Boeing reports huge loss on defense contract woes
Aerospace giant Boeing reported a surprise $3.3 billion third-quarter loss Wednesday as it struggled with swelling costs on several defense programs, including the US presidential jet Air Force One.
The performance woes in defense—which also affected the KC-46 refueling and military transport aircraft and the T-7A Air Force pilot training system—reflects the drag from supply chain problems that have plagued the broader economy, as well as the restrictive nature of the contracts.
Locking Boeing into a fixed-price contract was unwise, Chief Executive Dave Calhoun acknowledged in an interview with CNBC that touched on the company’s troubled execution of an Air Force One procurement revamp negotiated with former president Donald Trump.
“It turns out the critics were right. So we didn’t get enough price, that’s fairly obvious to all of us,” Calhoun said.
“The biggest, probably, mistake on… Air Force One was the fixed price nature of it,” he said.
“When a program that requires that many agencies and that many things to come to bear on a particular platform, and there’s only two of them, that just begs for more of a cost-incentive kind of contract.”
Boeing also said costs were rising in other unspecified defense projects.
The difficulties in Boeing’s defense program came as the company saw a jump in revenues in its commercial airplane division following the resumption of deliveries of the 787 Dreamliner and an increase in deliveries in the 737 MAX.
The aviation giant reported a four-percent rise in revenues to $16 billion, which also missed analyst estimates.
On the up side, Boeing reaffirmed it is on track for positive free cash flow in 2022, a statement that temporarily boosted shares. The company also described demand for commercial planes as robust in spite of worries about the broader global economy.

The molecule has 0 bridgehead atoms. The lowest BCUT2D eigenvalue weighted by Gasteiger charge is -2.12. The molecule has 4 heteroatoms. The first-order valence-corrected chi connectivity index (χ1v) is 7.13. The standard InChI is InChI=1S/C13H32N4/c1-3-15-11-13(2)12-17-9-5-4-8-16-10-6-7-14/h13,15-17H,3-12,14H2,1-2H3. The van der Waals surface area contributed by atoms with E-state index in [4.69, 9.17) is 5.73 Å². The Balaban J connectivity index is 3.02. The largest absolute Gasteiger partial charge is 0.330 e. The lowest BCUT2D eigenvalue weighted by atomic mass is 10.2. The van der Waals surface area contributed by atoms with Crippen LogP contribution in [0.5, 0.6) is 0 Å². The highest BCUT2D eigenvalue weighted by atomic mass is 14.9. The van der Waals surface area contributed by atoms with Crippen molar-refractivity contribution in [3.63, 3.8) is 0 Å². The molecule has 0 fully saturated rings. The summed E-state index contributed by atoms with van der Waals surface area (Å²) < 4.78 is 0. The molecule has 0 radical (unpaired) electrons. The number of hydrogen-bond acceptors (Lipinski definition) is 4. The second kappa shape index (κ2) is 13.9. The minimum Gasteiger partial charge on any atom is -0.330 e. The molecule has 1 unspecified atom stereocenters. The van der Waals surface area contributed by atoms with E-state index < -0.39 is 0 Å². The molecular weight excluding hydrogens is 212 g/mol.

Separately, Boeing announced that Alaska Airlines had exercised options for an additional 52 737 MAX planes.
The Alaska Airlines order includes 42 of Boeing’s latest MAX plane, the 737 MAX 10, which has still not been certified by US authorities.
Because of a change in Federal Aviation Administration certification requirements enacted by Congress that takes effect in late December, Boeing would likely need US lawmakers to enact fresh legislation.
The earlier 2020 law required the FAA to only certify planes equipped with a flight crew alerting system designed to help pilots prioritize warnings and advisories activated during flight.
The alerting system in the 737 MAX 10 shares the traits in the earlier MAX planes and does not meet the new standards. Boeing has argued the benefit of the MAX 10’s “commonality” with earlier versions of the jets, which enables pilots experienced in earlier version of the MAX to easily transition to the MAX 10.
Calhoun said in the interview the company was making its case on Capitol Hill and was “confident” on an extension.
Another question concerns Boeing’s presence in China, the only major market where the 737 MAX has not returned.
In light of strong demand, Calhoun suggested Boeing could shift some planes originally built for Chinese carriers to other customers.
“We’re free traders. We would love to continue to do business with China, but we’re not going to put our investors at risk as we go down this path,” Calhoun told CNBC.
“And as we’ve said before, we continue to de-risk the backlog that we have and the airplanes that we have on our tarmac.”
Later, on a conference call with Wall Street analysts, Calhoun reiterated Boeing’s intention to “de-risk” its business with respect to China, adding that the company is also “clear-eyed” about rising geopolitical risk.
Boeing shares rose 2.2 percent but by midmorning trading slid to a 1.2 percent loss at 144.88.